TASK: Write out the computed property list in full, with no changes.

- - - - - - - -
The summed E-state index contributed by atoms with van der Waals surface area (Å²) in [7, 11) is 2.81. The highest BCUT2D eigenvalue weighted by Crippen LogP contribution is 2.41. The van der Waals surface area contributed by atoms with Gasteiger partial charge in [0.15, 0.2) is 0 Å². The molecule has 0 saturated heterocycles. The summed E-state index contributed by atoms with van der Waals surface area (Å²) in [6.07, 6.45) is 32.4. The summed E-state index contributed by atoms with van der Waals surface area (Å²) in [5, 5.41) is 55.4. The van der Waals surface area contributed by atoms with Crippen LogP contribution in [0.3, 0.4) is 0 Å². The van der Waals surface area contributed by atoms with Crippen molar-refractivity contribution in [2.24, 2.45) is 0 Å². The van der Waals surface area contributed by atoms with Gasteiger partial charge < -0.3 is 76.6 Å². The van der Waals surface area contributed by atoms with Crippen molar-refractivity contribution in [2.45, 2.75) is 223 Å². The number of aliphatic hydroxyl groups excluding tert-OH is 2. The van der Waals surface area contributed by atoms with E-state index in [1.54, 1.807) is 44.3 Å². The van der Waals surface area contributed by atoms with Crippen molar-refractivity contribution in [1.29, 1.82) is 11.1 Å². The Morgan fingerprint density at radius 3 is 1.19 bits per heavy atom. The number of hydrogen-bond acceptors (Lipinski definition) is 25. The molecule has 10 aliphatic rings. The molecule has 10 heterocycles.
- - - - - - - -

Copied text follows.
The summed E-state index contributed by atoms with van der Waals surface area (Å²) in [7, 11) is 2.81. The highest BCUT2D eigenvalue weighted by Crippen LogP contribution is 2.41. The van der Waals surface area contributed by atoms with Gasteiger partial charge in [0.15, 0.2) is 0 Å². The molecule has 0 saturated heterocycles. The summed E-state index contributed by atoms with van der Waals surface area (Å²) in [6.07, 6.45) is 32.4. The summed E-state index contributed by atoms with van der Waals surface area (Å²) in [5, 5.41) is 55.4. The van der Waals surface area contributed by atoms with Crippen LogP contribution in [0.3, 0.4) is 0 Å². The van der Waals surface area contributed by atoms with Crippen molar-refractivity contribution in [2.24, 2.45) is 0 Å². The van der Waals surface area contributed by atoms with Gasteiger partial charge < -0.3 is 76.6 Å². The van der Waals surface area contributed by atoms with Crippen molar-refractivity contribution in [2.45, 2.75) is 223 Å². The number of aliphatic hydroxyl groups excluding tert-OH is 2. The van der Waals surface area contributed by atoms with E-state index in [1.54, 1.807) is 44.3 Å². The van der Waals surface area contributed by atoms with Crippen molar-refractivity contribution in [1.29, 1.82) is 11.1 Å². The Morgan fingerprint density at radius 3 is 1.19 bits per heavy atom. The number of hydrogen-bond acceptors (Lipinski definition) is 25. The molecule has 10 aliphatic rings. The molecule has 10 heterocycles.